Up to 20 firms, mostly hedge funds, are considering trying to take over the software company.
Hedge funds have intensified their efforts to take over Novell, a signal that the software company appears destined to be broken up.
After hedge fund Elliott Associates made a public bid for Novell in March, the company said it would solicit offers from other firms in a tactic that could drive up Novell stock. Elliott's bid resulted in Novell's stock price jumping 30% to more than $6 a share.
The stock was trading at $5.93 in stock market trading Wednesday. The Wall Street Journal reported that about 20 potential acquirers -- most of them hedge funds -- have been examining Novell and are likely to make their bids public this week.
In similar situations the acquiring firm generally breaks up the acquired firm and sells the pieces off one at a time on the theory that the sum of the parts is worth more than the standalone company. Founded in 1979 in Utah as Novell Data Systems, the company has been built up over the years by acquisitions. Today Novell has four major units.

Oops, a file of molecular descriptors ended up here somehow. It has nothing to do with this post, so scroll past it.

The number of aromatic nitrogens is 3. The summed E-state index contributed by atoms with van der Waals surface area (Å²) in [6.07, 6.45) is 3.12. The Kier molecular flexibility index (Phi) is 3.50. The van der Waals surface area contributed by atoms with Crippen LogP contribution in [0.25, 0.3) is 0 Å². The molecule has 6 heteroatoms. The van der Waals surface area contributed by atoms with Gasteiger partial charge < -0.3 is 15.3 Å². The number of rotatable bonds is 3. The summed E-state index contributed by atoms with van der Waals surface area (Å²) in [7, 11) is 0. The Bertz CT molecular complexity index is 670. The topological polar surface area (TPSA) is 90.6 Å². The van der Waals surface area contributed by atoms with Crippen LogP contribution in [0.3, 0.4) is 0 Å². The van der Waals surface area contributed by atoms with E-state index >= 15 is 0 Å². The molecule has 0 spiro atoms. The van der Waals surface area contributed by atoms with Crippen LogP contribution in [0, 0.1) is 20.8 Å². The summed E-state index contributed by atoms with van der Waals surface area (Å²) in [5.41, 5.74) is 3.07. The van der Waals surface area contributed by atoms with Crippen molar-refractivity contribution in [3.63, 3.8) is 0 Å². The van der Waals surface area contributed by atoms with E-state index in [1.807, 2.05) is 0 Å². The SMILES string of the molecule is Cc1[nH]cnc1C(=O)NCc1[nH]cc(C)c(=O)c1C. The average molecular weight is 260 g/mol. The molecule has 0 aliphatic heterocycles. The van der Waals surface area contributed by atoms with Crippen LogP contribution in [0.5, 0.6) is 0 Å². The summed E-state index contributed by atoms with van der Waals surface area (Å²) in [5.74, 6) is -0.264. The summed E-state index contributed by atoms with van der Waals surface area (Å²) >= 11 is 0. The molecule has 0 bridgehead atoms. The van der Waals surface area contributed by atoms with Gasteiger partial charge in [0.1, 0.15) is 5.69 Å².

One Novell operation, established in 2006 with Microsoft, markets open source software. Novell's 2003 acquisition of SUSE in 2003 strengthened its open source business. Its main open source software products include SUSE Linux Enterprise Server, SUSE Linux Enterprise Desktop, and SUSE Moblin.
When Elliott made its unsolicited bid in early March, the hedge fund said it owned some 8.5% of Novell. Elliott criticized Novell for what it called largely unsuccessful "acquisitions and changes in strategic focus."
In its most recent financial report, Novell said it had a first-quarter profit of $20.2 million on revenue of $202.4 million.
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